In 2006 I wrote a rather lengthy reply to a question that was posed to me on a Folk & Blues forum about my rather tepid reaction as an African American to the inclusion of the phrase "the spades go" that was found in am example of the playground rhyme "Two Lips". That example is reposted below as Example #4 in Playground rhymes that include the phrase "the spades go".

To summarize my comment, I indicated that while I have a strongly felt visceral reaction to the pejorative word that is now known as "the n word" -regardless of who uses it- I don't have that same "hit in the gut" reaction to the phrase "the spades go". I think that there are three main reasons for that:

1. Even though I believe that the phrase "the spades" is a referent for "Black people", it's not a referent that is used that often in the United States (at least, in my experiences).

2. Because it's children who are reciting rhymes that include the phrase "the spades go", I give them the benefit of the doubt that they don't know the pejorative meaning of "the spades". That pejorative meaning is sometimes alluded to in the colloquial expression "call a spade a spade". The racial meaning of that expression came about because in a deck of playing cards, the spade category of cards is the color black.

3. In the context of children's playground rhymes, the phrase "the spades" has no literal meaning nowadays, but merely serves as an introduction to the rhyme itself.

To read my full comment in that discussion about the phrase "the spades", on that folk music forum, visit

Additional information about "the spades goes" and other lines from this rap are provided in Part 2 of this post.

Besides probably mistakenly hearing the words "the spades go"" in the movie Big's version of "Shimmy Shimmy Co Co Pa" and coming across some online examples of that rhyme that begin with "the spades go"), I came to the conclusion that that movie used the words "the spades go" because that referent is another way of saying "The Black [people] go" [perform the rhyme this way.]. That introduction is found in the earliest example of "Down Down Baby" that I've come across to date [June 24, 2023]. Here's that example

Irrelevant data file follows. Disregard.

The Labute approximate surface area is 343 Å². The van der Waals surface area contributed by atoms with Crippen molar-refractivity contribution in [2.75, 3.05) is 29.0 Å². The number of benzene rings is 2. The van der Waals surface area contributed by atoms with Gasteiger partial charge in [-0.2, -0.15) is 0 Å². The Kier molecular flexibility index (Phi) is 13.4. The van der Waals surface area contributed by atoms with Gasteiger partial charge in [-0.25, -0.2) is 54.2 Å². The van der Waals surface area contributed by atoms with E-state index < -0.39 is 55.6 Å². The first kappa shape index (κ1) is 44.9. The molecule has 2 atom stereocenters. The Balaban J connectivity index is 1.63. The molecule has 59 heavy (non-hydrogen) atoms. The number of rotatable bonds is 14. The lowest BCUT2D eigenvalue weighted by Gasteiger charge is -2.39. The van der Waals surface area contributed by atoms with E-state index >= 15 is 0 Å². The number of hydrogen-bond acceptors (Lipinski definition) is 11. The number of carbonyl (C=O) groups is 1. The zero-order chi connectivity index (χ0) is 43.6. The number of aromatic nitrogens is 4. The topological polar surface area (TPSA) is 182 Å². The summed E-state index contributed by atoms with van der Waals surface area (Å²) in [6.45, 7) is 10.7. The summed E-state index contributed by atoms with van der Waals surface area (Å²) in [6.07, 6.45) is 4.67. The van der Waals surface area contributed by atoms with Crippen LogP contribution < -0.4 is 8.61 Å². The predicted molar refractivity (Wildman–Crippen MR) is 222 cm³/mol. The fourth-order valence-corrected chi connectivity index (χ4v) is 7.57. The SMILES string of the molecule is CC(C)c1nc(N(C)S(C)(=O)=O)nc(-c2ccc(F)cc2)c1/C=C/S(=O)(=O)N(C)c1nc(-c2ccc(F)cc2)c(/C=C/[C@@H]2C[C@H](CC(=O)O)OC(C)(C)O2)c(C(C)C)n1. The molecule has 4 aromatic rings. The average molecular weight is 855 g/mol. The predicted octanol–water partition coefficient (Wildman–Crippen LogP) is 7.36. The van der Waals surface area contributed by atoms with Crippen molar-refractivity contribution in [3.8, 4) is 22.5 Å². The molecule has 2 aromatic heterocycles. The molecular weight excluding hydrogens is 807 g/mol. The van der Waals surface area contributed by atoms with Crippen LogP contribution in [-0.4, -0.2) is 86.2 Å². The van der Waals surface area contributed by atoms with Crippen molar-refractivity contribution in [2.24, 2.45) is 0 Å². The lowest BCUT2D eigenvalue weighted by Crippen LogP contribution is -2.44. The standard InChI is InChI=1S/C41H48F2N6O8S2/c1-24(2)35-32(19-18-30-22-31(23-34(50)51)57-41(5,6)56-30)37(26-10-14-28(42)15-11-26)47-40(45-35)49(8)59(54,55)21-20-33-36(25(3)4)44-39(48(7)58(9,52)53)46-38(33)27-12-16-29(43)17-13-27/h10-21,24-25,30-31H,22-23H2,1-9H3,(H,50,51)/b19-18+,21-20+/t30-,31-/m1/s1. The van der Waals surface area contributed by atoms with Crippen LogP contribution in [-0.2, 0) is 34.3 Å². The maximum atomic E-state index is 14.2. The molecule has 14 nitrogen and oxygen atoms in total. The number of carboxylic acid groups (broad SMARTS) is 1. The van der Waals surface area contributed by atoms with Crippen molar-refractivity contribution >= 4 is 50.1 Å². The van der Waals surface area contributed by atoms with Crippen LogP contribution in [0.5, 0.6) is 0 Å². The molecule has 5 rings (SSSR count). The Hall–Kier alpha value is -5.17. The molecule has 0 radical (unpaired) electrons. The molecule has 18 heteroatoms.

from John Langstaff and Carol Langstaff's 1973 book ShimmyShimmy Coke-Ca-Pop!: A  Collection Of  City Children's Street Games And Rhymes (Garden City, New York, Doubleday & Co), page 78

[Lyrics given in a musical sheet]

"The Blacks go
Down down baby
Down by the roller coaster
Sweet, sweet baby
I don't want to let you go
Just because I kissed you once
Doesn't mean I love you so


Shimmy, shimmy, shimmy, shimmy
Shimmy Shimmy pop!
Shimmy, shimmy, shiimmy, shimmy
Shimmy, shimmy.coke-ca-pop!"

Before moving to a presentation of probable early sources for the movie Big's Shimmy Shimmy Coco Pop Rap, I want to emphasize the following points:

1. All playground rhymes have multiple versions (variants). Changes in the words and to a much lesser extent, changes in the tunes and performances of playground rhymes are both natural and expected. The words to a rhyme usually change over a period of time among different populations or within the same population. The words to a playground rhyme may also change slightly or significantly within the same period of time among the same population, or among different populations, even within the same city or the same or closely adjourning neighborhoods. (My sense is that the internet is greatly impacting the recognition if not the actual acceleration of this process. Internet websites and blogs contain far more versions of playground rhymes, particularly English language playground rhymes (meaning examples of the rhymes that English speaking children & teens actually chant and perform), than off-line published books, magazines, journals, or audio/visual recordings.)